The main objective of an effective business system is to provide confidence in the organization’s ability to consistently provide customers with conforming goods and services, and to enhance customer satisfaction.

A process management approach can help an organization prevent a narrow view of a business system. The process approach is a set of interrelated or interacting activities, that require specific input resources, monitoring and measurement opportunities (before, during, and after the process), in order to achieve consistent product and service.

An organization wanting to improve its economic performance can use the process approach to link improvement to strategic goals.

The following questions is a good place to start:

  • What business are we in?

  • Who are our customers?

  • What do they do, and what do they expect from us (the value?)

  • What do we need to do to meet their unique requirements (capabilities?)

  • What is customer critical and what is less significant?

  • What are the critical core processes that will allow us to meet our specific capabilities?

  • Which core processes do we have, which do we need to create, and which do we need to manage better (process management?)

Let us not forget that the “economic value” or rationale is particularly important. Identifying the critical processes that need to be either created or improved to provide the needed strategic capabilities should drive the overall improvement effort and economic value. This is the essence of process management, effectiveness of process = ability to achieve desired results, and efficiency of process = results achieved versus resources used.

Identifying the missing gaps and implementing the missing processes can be the quickest way to improve a system. The organization must ensure that process improvements are linked to strategy and core process execution.

To be a success, an organization must continuously improve all its essential core processes to provide value and to always satisfy customer requirements.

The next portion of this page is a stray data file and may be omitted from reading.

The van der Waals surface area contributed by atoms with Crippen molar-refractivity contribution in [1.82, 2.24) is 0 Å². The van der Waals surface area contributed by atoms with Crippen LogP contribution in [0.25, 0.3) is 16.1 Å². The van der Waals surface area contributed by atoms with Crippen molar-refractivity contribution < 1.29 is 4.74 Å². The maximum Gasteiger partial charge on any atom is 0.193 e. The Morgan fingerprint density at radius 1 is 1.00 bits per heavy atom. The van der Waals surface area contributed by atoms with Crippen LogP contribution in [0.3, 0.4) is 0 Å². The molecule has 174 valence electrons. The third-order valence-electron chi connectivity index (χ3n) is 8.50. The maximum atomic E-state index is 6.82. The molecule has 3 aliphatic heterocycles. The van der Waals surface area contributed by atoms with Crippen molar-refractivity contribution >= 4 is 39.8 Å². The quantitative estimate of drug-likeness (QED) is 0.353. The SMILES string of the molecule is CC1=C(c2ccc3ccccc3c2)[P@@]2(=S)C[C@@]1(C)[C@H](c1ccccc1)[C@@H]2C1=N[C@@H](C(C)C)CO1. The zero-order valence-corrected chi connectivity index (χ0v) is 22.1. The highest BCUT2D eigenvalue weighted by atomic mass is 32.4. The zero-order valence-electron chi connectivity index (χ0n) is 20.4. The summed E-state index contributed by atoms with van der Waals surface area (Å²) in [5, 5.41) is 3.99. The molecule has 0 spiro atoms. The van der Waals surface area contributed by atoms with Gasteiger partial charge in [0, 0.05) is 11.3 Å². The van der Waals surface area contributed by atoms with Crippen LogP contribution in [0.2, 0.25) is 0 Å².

Manufacturers Invest in New Technologies

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More than half of manufacturing leaders are planning to invest in advanced manufacturing technologies in the next two years, according to SME’s Advanced Manufacturing Media.

The findings are part of the organization’s Advanced Manufacturing Opportunities Report, which highlights results of a survey published in March 2015 of manufacturing executives, engineers and managers on why companies are investing in and using advanced manufacturing technologies such as industrial robotics and additive manufacturing, or 3D printing.

“The survey results clearly show that advanced manufacturing is a priority for companies that want to remain competitive,” said Dave O’Neil, director of Advanced Manufacturing Media. “Our survey shows that the companies who have already made these investments have seen improvements in product quality, production speed and costs.”

Survey says …

When asked what is driving the need for advanced manufacturing improvements, 66 percent of respondents identified competitive advantage as the top factor. Other drivers included:

  • Growing business opportunities -65%

  • Improving production efficiencies-64%

  • Adapting to customer needs -57%

  • Improving quality – 57%

 

Companies already investing in advanced manufacturing have seen improvements in product quality and reliability, production speed, production costs and improved performance of finished products. Among the most popular areas for investment: advanced software, industrial robotics, advanced sensing, measurement and process control, and additive manufacturing.